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Saturday, September 05, 2009

Six players tied for lead in Futures

Tour's season-ending tournament

A logjam at the top of the leaderboard could be expected at the Duramed FUTURES Tour's final event of the year, this week's $110,000 ILOVENY Championship at Albany, New York State.
And as players push to win the final tournament with hopes of making one last charge up the money list, a logjam was exactly what happened today when six players carded a score of 4-under-par 67 to share the lead after the opening round.
"I hit it OK, but today, the putts finally dropped," said Liz Janangelo of West Hartford, Conn., who carded a bogey-free round with four birdies to share the lead with Mo Martin of Altadena, Calif., Song Yi Choi of Seoul, South Korea, Nontaya Srisawang of Chiang Mai, Thailand, Libby Smith of Essex Junction, Vt., and Dewi Claire Schreefel of Diepenveen, Netherlands.
With the end of the 2009 season only two rounds away and players' nerves on edge, the Capital Hills at Albany course offered smooth and speedy greens and generous fairways, in spite of punitive rough. Still, the region was finally graced by perfect weather conditions and players took advantage of a good day for scoring on the hilly 6,124-yard, par-71 course. Five of the co-leaders played in the morning rounds, with only Schreefel joining the leaders in the afternoon.
Janangelo, who won twice on the Duramed FUTURES Tour in 2007, said she took five days off and worked only on putting and her short game. That focus made a difference today, with the former LPGA Tour member needing only 28 putts for her share of the lead.
But it was Martin, a two-time career winner on the Duramed FUTURES Tour, who literally battled mind over malady today with an injury to her left back and ribs. Martin withdrew from the pro-am earlier in the week and even considered withdrawing from the tournament this morning. The mysterious ailment to her back limited her to hitting only 20-some full shots since Monday.
"It hurt every time I swung the club, so I told my caddie this morning that I was going to wince 40 times and only have 26 putts," said Martin, who was only two strokes off from her prediction with 28 putts today. "I really had no idea what today would look like. I guess it goes back to the old theory of how they say, 'Beware of the sick golfer.'"
Currently ranked 11th and trying to crack into the top 10 to regain LPGA membership for 2010, Choi's scorecard featured three birdies and three bogeys on her front nine, but the Korean rallied on the back to post four birdies and eliminate the bogeys.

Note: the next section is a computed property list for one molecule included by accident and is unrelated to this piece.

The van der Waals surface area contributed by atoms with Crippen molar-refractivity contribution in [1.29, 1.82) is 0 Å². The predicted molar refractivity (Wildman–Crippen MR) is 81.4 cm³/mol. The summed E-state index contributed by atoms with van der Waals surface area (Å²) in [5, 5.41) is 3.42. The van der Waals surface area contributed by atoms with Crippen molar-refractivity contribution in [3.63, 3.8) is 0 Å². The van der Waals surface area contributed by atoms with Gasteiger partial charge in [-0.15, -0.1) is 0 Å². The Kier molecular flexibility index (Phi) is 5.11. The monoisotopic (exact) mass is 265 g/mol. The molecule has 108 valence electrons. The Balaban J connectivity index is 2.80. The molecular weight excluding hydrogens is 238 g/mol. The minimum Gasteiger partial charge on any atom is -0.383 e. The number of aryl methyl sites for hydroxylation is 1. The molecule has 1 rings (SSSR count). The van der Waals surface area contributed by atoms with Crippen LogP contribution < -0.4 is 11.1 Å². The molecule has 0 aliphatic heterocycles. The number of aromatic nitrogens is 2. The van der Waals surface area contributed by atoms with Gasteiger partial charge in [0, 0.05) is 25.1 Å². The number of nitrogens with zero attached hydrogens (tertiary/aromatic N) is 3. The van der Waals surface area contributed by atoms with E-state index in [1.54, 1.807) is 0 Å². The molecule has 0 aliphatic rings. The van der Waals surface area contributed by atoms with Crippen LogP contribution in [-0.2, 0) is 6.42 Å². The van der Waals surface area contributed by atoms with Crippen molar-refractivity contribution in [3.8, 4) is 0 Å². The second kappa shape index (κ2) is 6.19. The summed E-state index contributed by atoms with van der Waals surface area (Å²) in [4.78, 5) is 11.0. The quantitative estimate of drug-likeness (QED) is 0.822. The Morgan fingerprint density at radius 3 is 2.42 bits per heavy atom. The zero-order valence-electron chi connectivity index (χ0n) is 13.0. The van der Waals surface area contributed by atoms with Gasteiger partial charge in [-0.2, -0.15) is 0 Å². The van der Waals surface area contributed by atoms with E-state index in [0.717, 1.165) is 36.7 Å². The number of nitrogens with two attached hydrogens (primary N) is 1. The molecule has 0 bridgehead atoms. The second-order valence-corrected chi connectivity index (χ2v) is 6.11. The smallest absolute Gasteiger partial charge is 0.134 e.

"I know I have to make a move on Sunday, and today, I was a little bit scared," said Choi, who hit 14 greens in regulation. "But I got good confidence on the back nine. That was better."
Like Choi, Srisawang is still adjusting to East-Coast time after playing last week in Portland, Oregon in the LPGA's Safeway Classic. The Thai player admitted that she slept only three hours last night, but still felt "comfortable and calm" in today's opening round. She carded five birdies and one bogey today, including three consecutive birdies on holes 10, 11 and 12 with no putt longer than four feet.
"I'm not thinking about stress or how I was going to play," she said. "I actually feel really good and everything was pretty smooth on the back nine, which has some very challenging holes."
Smith also birdied the first three holes on the back nine, where she started her round today.
The Vermonter finished the day with six birdies and two bogeys, but with the new resolve that took form late in the season after some straight talk from her private housing host in Syracuse last month. Recognizing the natural athleticism of the former college basketball star, the host suggested to Smith that "a good round for you is 66, not even par."
"It totally made sense and it really changed my mindset," said Smith, in her sixth season as a professional. "A huge light bulb that went off. I used to be a go-getter all the time, so what he said just reminded me that I was missing belief in myself. I wasn't competing; I was surviving."
Schreefel, who won her first tournament as a professional in Connecticut back in July, got a nice jolt of confidence when she slammed home her tee shot for her first hole-in-one today on the par-3 seventh hole.
The Dutch rookie gripped down a 5-iron on the 165-yard uphill hole and watched it bounce right and toward the hole. She never saw it land, but as she walked toward the green, she hoped it was for a tap-in birdie. Instead, her ball rested in the bottom of the cup.
But rather than letting up on the next hole, the former individual NCAA champion from the University of Southern California rolled in a birdie on the par-5 eighth hole from four feet.
"After that, I was feeling pretty good, but I knew the back nine is harder and I had to stay in it," said Schreefel, who is ranked ninth on the 2009 money list. "There's a lot of pressure on everybody this week. People tell me if I win, I'll get my [full LPGA] card. I don't want to get too much into that. I just want to play well."
Schreefel played the front nine at four-under par and the back nine at even par-35, with one birdie and one bogey.
Second-ranked Jean Reynolds of Newnan, Ga., and first-year Tour member Pornanong Phatlum of Chaiyaphum, Thailand, are one shot off the lead at 3-under 68.
Six players are at 2-under 69, including top-ranked Mina Harigae of Monterey, Calif., and No. 6 Angela Buzminski of Oshawa, Ontario. Harigae is a three-time winner this season.
A total of 26 players are under par after the first round, with 14 players scoring in the 60s.
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Weather: Sunny and clear with temperatures in the high 70s